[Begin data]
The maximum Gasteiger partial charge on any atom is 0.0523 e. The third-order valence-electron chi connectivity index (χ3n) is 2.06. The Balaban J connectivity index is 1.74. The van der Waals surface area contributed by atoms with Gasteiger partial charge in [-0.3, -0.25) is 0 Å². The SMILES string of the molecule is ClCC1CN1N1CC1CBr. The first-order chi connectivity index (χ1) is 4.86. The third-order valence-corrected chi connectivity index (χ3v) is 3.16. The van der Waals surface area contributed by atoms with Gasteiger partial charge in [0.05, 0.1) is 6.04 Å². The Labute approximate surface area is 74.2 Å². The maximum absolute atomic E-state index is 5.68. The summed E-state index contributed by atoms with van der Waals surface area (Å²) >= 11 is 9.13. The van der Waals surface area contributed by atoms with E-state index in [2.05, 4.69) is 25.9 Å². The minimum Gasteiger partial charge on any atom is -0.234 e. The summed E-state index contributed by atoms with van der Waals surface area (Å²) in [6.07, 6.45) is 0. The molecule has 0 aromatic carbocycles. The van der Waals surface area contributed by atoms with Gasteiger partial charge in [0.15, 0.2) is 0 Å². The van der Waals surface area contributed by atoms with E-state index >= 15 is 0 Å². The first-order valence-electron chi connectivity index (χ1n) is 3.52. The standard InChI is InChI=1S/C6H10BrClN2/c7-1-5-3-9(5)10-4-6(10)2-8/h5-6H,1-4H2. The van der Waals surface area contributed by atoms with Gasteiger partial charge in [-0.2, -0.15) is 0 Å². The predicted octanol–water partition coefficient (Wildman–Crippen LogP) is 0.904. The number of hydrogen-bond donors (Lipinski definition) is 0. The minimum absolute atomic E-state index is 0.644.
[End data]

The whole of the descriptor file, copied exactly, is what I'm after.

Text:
The maximum Gasteiger partial charge on any atom is 0.0523 e. The third-order valence-electron chi connectivity index (χ3n) is 2.06. The Balaban J connectivity index is 1.74. The van der Waals surface area contributed by atoms with Gasteiger partial charge in [-0.3, -0.25) is 0 Å². The SMILES string of the molecule is ClCC1CN1N1CC1CBr. The first-order chi connectivity index (χ1) is 4.86. The third-order valence-corrected chi connectivity index (χ3v) is 3.16. The van der Waals surface area contributed by atoms with Gasteiger partial charge in [0.05, 0.1) is 6.04 Å². The Labute approximate surface area is 74.2 Å². The maximum absolute atomic E-state index is 5.68. The summed E-state index contributed by atoms with van der Waals surface area (Å²) >= 11 is 9.13. The van der Waals surface area contributed by atoms with E-state index in [2.05, 4.69) is 25.9 Å². The minimum Gasteiger partial charge on any atom is -0.234 e. The summed E-state index contributed by atoms with van der Waals surface area (Å²) in [6.07, 6.45) is 0. The molecule has 0 aromatic carbocycles. The van der Waals surface area contributed by atoms with Gasteiger partial charge in [0.15, 0.2) is 0 Å². The van der Waals surface area contributed by atoms with E-state index >= 15 is 0 Å². The first-order valence-electron chi connectivity index (χ1n) is 3.52. The standard InChI is InChI=1S/C6H10BrClN2/c7-1-5-3-9(5)10-4-6(10)2-8/h5-6H,1-4H2. The van der Waals surface area contributed by atoms with Gasteiger partial charge in [-0.2, -0.15) is 0 Å². The predicted octanol–water partition coefficient (Wildman–Crippen LogP) is 0.904. The number of hydrogen-bond donors (Lipinski definition) is 0. The minimum absolute atomic E-state index is 0.644.